It was amid great surprise that AdAge.com reported giant retailer Target’s split with lead agency Wieden + Kennedy this week. Clients changing or terminating agency relationships is by no means unusual, especially in the face of ever increasing pressure to justify ad spending. But, what is unusual is for it to be done when all outward indications point to a highly successful partnership. In fact, Target named Wieden + Kennedy it’s lead agency in 2009 without a review. A display of confidence that was not misplaced according to Jim Edwards’ article for BusinessInsider.com who wrote “Since 2009, when Wieden became Target’s lead shop, Target has added at least $4 billion in annual sales.” and their “Santa has Elves. You have Target” campaign, was ranked one of the season’s most effective spots by AceMetrix.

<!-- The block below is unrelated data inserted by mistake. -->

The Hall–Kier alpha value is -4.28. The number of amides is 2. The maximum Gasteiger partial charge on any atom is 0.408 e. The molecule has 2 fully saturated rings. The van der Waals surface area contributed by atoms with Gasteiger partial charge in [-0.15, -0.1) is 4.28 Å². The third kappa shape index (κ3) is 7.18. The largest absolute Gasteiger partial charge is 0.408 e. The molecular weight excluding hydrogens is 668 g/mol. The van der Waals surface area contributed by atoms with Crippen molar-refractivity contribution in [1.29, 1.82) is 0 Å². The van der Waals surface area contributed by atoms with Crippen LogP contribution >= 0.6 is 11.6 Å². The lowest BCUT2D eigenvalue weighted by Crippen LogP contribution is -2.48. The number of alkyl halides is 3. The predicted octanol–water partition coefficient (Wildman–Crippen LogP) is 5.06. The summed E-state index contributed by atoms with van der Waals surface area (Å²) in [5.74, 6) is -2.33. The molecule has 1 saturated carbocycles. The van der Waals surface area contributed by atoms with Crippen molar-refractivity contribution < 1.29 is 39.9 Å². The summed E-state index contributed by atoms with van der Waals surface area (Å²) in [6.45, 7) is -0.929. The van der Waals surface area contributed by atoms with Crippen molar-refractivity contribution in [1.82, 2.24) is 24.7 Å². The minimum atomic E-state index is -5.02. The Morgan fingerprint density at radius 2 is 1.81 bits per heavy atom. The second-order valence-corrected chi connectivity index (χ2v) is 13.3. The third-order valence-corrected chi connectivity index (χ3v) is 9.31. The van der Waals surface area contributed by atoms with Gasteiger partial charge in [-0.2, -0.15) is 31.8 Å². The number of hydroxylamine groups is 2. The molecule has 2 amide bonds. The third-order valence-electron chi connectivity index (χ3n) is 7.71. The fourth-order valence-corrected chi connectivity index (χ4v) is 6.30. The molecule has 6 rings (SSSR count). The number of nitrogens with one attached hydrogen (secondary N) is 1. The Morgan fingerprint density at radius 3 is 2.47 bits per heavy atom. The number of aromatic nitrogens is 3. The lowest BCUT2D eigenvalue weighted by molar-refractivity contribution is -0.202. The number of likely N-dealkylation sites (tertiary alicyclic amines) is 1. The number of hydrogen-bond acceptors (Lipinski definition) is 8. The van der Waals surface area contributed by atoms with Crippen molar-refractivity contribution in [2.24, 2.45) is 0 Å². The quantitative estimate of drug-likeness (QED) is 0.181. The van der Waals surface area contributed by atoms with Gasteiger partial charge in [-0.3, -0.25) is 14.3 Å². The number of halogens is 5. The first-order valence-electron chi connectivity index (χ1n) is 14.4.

Comments on both sides were relatively neutral, revealing little of the rationale for the split which follows just a few short months after the departure of former CMO, Michael Francis. According to Ad Age, Target spokeswoman, Katie Boylan effectively demurred when asked for specifics, simply stating “It’s safe to say there’s not a single factor we would point to,…” Wieden executives’ comments were minimal as well, declining to comment further than stating that they were proud of the work they had done and wished Target the best.
Some speculate that friction between Wieden and Target VP-Creative Liz Ellert, who has been taking the lead in the absence of a new CMO, is a contributing factor to the split. It may also be a sort of “changing of the guard” given former CMO, Michael Francis’ close relationship with Wieden .
Then there is the question of what this may mean for their Minneapolis office that was opened to support Target’s business. As reported by the Minneapolis St. Paul Business Journal the agency is “ …evaluating the future of its three-person Minneapolis office now that Target Corp. has cut ties with the ad agency.” It remains to be seen whether or not Target will choose another lead agency, and if so which ones will be on the short list given Ad Age DataCenter’s figures of Target’s more than $1.5 billion dollars annual ad spending, I’m sure there will be no shortage of candidates.